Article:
I spoke last time about  my visitor who came to se me specifically because she was afraid of dragons. I noted how well I thought we had got on and looked forward to a long and helpful relationship.I should have known better. Another dragon passed me a note from my visitor, addressed “To whom it may concern” .In this note she complained that I was insensitive, rude and-worst of all-a dragon! Furthermore she would not be coming back and could my companion recommend someone else-preferably not a dragon- whom she could see. (This was a difficult question to answer. In the end we sent her a list of other creatures in the area whom she might like to contact. Bears are fine so long as they aren’t hibernating. Squirrels and such like find sitting still for any length of time almost impossible. Most other creatures have their drawbacks. Which, of course, is why we dragons do the work we do. But I hope she finds a creature to suit her taste-if not her needs.)

We talked about her amongst ourselves, trying to think about what had occurred.One of the problems is, of course, that my visitor has made it impossible for she and I to think about things. By her action she has successfully avoided dealing with her fear of dragons. And has denied me the satisfaction of  helping her in any way. She has robbed us both but in such a way that she appears as a victim of yet another cruel dragon. Thus preserving her view of herself as the one who has been hurt. She also avoids the issue of her own cruelty both to herself and to others. Had she stayed with me we might have done some healing work around  her past hurts by dangerous dragons. (There are still a few renegades around who will ravage maidens, burn villages and generally behave very badly. We here are not that sort of dragon!) By leaving she keeps herself where she feels safe, portraying herself as weak, poor, hurt and abused. By staying we could have looked at what she gained from this role. As I say, she robbed us both.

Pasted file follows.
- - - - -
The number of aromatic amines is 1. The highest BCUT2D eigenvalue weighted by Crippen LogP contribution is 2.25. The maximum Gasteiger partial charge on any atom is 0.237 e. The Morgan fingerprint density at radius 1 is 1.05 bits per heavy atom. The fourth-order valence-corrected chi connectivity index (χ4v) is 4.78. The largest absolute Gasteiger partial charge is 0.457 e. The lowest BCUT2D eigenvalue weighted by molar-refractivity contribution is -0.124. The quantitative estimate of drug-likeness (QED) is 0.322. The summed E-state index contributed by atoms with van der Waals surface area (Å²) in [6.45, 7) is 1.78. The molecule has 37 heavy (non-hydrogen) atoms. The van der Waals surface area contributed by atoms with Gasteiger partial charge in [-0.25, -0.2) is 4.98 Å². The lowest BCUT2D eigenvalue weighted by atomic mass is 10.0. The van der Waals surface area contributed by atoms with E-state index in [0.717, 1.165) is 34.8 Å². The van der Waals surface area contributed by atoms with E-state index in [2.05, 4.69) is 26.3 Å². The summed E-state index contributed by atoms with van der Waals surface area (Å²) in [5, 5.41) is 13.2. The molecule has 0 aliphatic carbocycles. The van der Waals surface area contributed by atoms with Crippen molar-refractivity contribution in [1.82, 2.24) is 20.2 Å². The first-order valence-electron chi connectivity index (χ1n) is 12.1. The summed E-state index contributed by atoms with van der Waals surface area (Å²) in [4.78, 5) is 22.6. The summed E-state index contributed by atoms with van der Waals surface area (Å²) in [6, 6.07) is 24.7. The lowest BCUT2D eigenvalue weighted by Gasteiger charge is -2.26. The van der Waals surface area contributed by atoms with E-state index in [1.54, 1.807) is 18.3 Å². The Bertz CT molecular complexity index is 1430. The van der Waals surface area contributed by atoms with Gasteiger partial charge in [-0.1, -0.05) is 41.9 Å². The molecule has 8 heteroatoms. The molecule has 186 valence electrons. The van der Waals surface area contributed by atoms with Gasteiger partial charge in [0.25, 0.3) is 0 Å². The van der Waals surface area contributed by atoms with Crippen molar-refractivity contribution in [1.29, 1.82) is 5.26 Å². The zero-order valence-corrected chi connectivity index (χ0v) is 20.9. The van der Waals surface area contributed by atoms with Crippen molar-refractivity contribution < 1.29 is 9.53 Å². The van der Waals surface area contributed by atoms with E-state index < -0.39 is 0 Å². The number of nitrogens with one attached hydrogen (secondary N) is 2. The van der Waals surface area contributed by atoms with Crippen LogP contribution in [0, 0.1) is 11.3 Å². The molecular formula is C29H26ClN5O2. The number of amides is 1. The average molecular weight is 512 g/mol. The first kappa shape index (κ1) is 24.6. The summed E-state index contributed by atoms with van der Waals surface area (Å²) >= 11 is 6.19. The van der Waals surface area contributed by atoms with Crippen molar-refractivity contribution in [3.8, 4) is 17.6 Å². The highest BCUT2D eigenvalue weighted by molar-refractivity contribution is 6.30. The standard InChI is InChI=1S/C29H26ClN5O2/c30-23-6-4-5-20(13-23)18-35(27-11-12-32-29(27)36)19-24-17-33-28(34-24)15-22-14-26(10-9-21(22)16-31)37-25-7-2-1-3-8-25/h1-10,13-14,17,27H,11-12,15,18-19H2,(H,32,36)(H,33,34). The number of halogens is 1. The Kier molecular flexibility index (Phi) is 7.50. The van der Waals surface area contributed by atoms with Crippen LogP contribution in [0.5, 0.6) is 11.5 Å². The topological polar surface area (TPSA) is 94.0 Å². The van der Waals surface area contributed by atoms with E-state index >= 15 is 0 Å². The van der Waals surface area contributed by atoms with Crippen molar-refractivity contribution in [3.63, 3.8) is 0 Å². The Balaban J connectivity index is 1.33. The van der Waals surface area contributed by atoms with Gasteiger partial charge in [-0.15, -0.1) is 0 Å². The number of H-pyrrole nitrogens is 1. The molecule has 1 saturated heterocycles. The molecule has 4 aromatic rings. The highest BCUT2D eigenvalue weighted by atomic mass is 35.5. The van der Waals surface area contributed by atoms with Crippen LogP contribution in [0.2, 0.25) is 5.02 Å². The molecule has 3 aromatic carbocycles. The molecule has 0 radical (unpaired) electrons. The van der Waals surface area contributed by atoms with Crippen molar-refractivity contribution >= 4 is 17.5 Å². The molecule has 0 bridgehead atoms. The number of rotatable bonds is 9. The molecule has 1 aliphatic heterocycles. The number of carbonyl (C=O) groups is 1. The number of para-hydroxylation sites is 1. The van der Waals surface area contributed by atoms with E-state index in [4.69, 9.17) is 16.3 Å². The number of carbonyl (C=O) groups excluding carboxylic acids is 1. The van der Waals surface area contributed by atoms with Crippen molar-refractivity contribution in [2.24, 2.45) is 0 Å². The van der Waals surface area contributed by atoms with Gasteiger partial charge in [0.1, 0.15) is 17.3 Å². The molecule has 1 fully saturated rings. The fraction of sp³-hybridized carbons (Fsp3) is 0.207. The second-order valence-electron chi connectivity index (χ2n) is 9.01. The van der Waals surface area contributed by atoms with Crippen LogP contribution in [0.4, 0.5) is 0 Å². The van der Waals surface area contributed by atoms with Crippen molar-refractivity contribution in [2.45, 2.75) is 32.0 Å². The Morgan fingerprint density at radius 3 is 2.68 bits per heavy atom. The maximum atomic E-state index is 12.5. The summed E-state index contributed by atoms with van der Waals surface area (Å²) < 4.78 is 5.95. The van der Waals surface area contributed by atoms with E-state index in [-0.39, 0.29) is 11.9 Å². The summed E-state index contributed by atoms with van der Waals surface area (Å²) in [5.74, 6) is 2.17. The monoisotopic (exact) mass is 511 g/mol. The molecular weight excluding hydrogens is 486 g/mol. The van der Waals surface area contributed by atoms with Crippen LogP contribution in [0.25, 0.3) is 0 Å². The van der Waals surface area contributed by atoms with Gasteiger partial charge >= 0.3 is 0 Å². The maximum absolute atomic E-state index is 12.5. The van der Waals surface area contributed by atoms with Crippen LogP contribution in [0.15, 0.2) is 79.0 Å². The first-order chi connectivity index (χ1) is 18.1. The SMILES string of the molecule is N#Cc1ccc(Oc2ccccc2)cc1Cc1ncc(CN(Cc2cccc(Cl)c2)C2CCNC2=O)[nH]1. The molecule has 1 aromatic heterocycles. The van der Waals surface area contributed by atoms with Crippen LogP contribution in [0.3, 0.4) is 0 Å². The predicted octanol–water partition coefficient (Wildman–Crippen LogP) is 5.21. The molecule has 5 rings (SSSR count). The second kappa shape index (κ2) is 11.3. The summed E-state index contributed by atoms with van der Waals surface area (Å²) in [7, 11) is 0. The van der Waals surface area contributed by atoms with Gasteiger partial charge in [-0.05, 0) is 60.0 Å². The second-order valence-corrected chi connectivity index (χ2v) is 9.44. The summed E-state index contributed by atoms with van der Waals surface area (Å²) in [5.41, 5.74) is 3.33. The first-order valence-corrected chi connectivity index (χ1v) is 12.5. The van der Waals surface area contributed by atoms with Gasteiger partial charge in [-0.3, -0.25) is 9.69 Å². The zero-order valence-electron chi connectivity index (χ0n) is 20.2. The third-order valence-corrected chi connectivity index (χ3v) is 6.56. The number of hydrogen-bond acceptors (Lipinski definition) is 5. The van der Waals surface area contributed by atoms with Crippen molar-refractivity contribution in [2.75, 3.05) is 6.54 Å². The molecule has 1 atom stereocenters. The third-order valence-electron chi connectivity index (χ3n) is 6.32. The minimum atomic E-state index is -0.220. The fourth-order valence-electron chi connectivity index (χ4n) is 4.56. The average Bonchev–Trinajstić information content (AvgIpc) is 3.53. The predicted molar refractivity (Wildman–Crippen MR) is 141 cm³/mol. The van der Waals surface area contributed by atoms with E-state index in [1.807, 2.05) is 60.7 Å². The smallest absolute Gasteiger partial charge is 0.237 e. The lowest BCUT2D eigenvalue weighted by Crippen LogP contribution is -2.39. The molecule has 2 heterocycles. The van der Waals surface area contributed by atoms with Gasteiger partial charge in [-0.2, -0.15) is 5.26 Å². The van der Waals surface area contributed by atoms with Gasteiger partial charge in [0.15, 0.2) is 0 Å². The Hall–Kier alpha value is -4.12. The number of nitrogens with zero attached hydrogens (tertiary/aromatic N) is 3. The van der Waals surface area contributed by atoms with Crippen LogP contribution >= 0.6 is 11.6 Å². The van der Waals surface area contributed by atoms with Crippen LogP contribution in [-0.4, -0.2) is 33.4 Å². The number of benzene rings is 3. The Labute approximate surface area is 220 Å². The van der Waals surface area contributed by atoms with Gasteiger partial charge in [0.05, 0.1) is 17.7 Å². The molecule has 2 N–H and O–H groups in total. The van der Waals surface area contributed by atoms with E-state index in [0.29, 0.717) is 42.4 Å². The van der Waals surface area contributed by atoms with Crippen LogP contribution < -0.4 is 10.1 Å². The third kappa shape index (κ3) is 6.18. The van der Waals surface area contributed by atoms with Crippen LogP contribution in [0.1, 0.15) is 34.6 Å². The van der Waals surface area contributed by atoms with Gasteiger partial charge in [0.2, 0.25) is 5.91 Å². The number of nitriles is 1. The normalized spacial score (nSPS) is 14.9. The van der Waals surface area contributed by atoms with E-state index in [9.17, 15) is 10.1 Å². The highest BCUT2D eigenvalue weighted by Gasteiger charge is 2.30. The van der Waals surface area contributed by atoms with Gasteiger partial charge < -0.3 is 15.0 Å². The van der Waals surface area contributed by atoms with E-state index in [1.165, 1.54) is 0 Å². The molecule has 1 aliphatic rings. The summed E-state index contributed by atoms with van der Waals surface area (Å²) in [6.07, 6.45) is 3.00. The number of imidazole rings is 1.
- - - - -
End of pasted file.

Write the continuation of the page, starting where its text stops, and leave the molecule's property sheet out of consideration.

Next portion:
“But why does that matter?” asked one of our dragonets,”You know you weren’t horrible to her. That’s her problem, not yours.” (I would never have spoken to my teachers like that. Young dragons today…) It was a good question. “Are you always kind and good to everyone?” He looked st me. I looked back. Hard. “Not always, no.Sometimes I’m horrid.But sometimes I’m kind.”

“Yes” I said. “And you know the difference. You know when you’re being horrid”

“Sometimes I’ll be horrid just because I want to. Sometimes I just want to be nasty.”

I was pleased by this. It showed all those years with me hadn’t been a waste.  “You’ve made the important point.You can be  horrid sometimes just because you can. Or want to  .Or need to be. My visitor was dangerous because she couldn’t let herself know about her ability to be horrid. It was safer to complain about my horridness. That way she could always be the person who was hurt. That made  her dangerous. If she can’t be horrid it means everyone else has to be horrid for her. There has to be a balance. Ying and Yang. Black and White.”

My dragonet was quiet. “Are you saying I can be horrid if i feel like it? You tell me of when you think I’m being nasty. Now you’re saying its alright. I’m confused.”

I sighed. “These things are hard to think about. It’s getting late. We’ll talk some more later.”

“You always do that. Leave me to do all the hard thinking by myself. Now who’s being horrid?”

dragons-eye